That Quintero lawsuit ultimately went nowhere — stalled in the Court Administration of Antioquia — which instead asked EPM to correct certain errors.

“The Mayor misinformed the public when he repeatedly said that thanks to that lawsuit, money was recovered — because the truth is that the Court has not even admitted the demand,” the SINPRO report notes.

“Mayor Daniel Quintero repeated ad nauseam that the Hidroituango project is the largest corruption case in Antioquia and one of the largest in Colombia,” the report added.

But as SINPRO notes by citing a report from Colombian daily newspaper El Espectador, “the problem with that claim is that nothing shows that there was corruption. The Comptroller’s Office itself recognizes this by charging all those responsible with serious negligence, but not with fraud. None of the evidence collected by the investigative experts indicates that the COP$4.3 trillion (US$1.01 billion) that Colombians supposedly lost have been stolen.”

According to SINPRO, “among the lies that Quintero told, these stand out: that the construction contractors had lowered the quality of materials of the works, including substandard iron materials and bolts, and that they had changed designs and made bad decisions” – all allegations made in a report by the Bogotá-based firm of JAHV McGregor, specifically hired by the Quintero-appointed vice president of legal affairs Alexander Sánchez Pérez, “whose conclusions lack any seriousness,” according to SINPRO.

Meanwhile, the CCC Ituango consortium definitively left the project on February 22, 2023, with power turbines 1 and 2 already generating electric power since mid-December 2022.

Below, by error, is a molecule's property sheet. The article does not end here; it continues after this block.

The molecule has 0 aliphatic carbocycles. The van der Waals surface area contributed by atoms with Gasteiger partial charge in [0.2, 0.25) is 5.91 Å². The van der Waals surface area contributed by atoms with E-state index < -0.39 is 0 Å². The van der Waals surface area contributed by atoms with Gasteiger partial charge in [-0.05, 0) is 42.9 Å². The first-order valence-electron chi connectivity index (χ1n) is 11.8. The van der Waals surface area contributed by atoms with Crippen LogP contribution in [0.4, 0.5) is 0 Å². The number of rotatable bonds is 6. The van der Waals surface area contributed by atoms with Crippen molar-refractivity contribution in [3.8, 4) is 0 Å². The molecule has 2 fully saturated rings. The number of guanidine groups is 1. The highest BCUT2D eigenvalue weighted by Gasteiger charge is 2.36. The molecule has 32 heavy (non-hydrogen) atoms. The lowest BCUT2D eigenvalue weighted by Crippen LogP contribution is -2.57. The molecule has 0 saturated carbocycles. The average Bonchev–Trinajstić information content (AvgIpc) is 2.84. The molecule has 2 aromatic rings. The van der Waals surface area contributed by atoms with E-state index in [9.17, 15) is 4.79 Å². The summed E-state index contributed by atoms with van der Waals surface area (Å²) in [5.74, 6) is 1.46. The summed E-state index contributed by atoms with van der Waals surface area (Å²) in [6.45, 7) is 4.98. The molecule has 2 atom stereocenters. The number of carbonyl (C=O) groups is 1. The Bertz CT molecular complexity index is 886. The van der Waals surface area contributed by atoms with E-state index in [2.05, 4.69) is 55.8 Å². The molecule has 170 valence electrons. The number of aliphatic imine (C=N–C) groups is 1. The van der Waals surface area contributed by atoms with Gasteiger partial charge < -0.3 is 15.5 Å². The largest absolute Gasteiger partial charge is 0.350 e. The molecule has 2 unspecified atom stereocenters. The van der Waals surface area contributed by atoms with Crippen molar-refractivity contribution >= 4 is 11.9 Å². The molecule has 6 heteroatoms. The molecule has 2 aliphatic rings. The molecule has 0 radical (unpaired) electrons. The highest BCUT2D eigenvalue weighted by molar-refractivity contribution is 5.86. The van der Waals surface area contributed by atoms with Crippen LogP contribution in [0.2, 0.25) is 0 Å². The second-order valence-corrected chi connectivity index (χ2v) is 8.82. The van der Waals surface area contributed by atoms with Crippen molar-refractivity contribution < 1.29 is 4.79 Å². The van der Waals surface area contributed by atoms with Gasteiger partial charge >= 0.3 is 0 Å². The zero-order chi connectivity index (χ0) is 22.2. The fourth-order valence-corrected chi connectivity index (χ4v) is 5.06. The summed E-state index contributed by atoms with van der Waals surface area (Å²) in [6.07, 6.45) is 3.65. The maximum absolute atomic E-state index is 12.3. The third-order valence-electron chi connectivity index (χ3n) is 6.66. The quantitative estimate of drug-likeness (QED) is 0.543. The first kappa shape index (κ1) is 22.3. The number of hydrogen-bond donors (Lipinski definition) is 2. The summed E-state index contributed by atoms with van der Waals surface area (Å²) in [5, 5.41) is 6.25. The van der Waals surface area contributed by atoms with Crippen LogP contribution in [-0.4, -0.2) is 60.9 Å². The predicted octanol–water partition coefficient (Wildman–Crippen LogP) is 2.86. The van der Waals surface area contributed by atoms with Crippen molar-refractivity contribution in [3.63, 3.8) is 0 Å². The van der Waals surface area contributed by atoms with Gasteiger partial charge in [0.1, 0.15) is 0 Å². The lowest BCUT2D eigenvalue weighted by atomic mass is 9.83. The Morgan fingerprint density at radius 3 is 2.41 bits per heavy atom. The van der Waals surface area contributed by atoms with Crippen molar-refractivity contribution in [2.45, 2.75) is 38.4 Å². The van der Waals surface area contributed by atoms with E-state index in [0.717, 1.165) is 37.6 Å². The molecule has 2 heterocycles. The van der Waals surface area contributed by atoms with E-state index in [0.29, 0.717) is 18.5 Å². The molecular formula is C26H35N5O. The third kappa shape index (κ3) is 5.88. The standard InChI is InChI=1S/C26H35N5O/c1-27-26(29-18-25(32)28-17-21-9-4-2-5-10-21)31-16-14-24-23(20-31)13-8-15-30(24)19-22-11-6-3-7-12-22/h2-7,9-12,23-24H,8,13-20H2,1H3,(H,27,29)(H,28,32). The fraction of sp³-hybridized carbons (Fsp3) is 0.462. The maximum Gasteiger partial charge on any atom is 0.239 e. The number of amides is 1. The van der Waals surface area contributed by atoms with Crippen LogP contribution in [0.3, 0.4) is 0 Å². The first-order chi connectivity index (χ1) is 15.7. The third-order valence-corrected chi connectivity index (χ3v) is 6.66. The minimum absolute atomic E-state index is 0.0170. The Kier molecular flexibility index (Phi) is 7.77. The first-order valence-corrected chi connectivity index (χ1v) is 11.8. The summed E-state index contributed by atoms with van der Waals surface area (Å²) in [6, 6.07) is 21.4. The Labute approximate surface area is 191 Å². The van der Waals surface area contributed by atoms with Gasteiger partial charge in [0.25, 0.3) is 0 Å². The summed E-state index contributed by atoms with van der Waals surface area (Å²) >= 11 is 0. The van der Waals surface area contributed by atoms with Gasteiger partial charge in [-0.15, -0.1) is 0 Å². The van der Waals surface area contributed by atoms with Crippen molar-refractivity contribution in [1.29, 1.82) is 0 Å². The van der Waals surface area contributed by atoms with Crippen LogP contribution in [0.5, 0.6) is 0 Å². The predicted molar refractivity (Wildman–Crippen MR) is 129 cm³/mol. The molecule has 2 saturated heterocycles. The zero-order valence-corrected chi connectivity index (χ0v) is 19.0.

“Turbines 3 and 4 were installed by General Electric, which subcontracted Schrader Camargo for the secondary concrete civil works. Now the tender for the remaining works to install turbines 5 to 8 is being carried out, which EPM initially valued at COP$410 billion (US$97 million), but suddenly the budget increased to COP$900 billion (US$213 million), a figure similar to the one proposed by one of the firms bidding on this occasion,” the SINPRO report notes.

Given the change in contractors — and the legal fights initiated by Quintero — the Hidroituango project has suffered further delays, beyond the delays caused by the diversion-tunnel collapse, the report notes.

“An administration that when attempting to assume management of the project [by replacing contractors] does not seem to think about the fines that could be generated totaling about US$260 million and the income that could be generated totaling about US$500 million that would be lost due to reliability charges,” according to SINPRO. “This is due to the delay in the works with the implementation of an improvised plan.”

Expert analysis indicated that “the delay in the continuity of civil works of the Hidroituango project could total COP$5 billion (US$1.2 million) per day, per generation unit, which through July 15, 2023, it adds-up to COP$3 trillion (US$709 million) in losses,” according to SINPRO.

“The calculation may be wrong by a few billions of pesos (a few million dollars), but the truth is that having made the decision to change the project’s builders, this can generate a financial detriment to EPM and those who made the decisions in this situation could be held responsible, such as the government of Medellín and EPM, including the current board of directors,” according to SINPRO.

“Seven months after the [diversion-tunnel collapse] contingency, as is his custom, Mayor Daniel Quintero Calle began to set the social-networks on fire with rigged comments about what happened in the project and began to look for alleged culprits.

“Among other things, he said that Hidroituango was an uncertain project, located on geological faults and EPM had lost hydraulic control of the [Cauca] River. That is, he was building a catastrophic scenario and then presenting himself as the ‘savior’ of the project, of EPM and of the city.”

Long before Quintero’s unfounded claims, project insurer Mapfre had already arrived at its own conclusions in September 2019, “when Mapfre informed EPM of its decision to grant coverage,” SINPRO notes.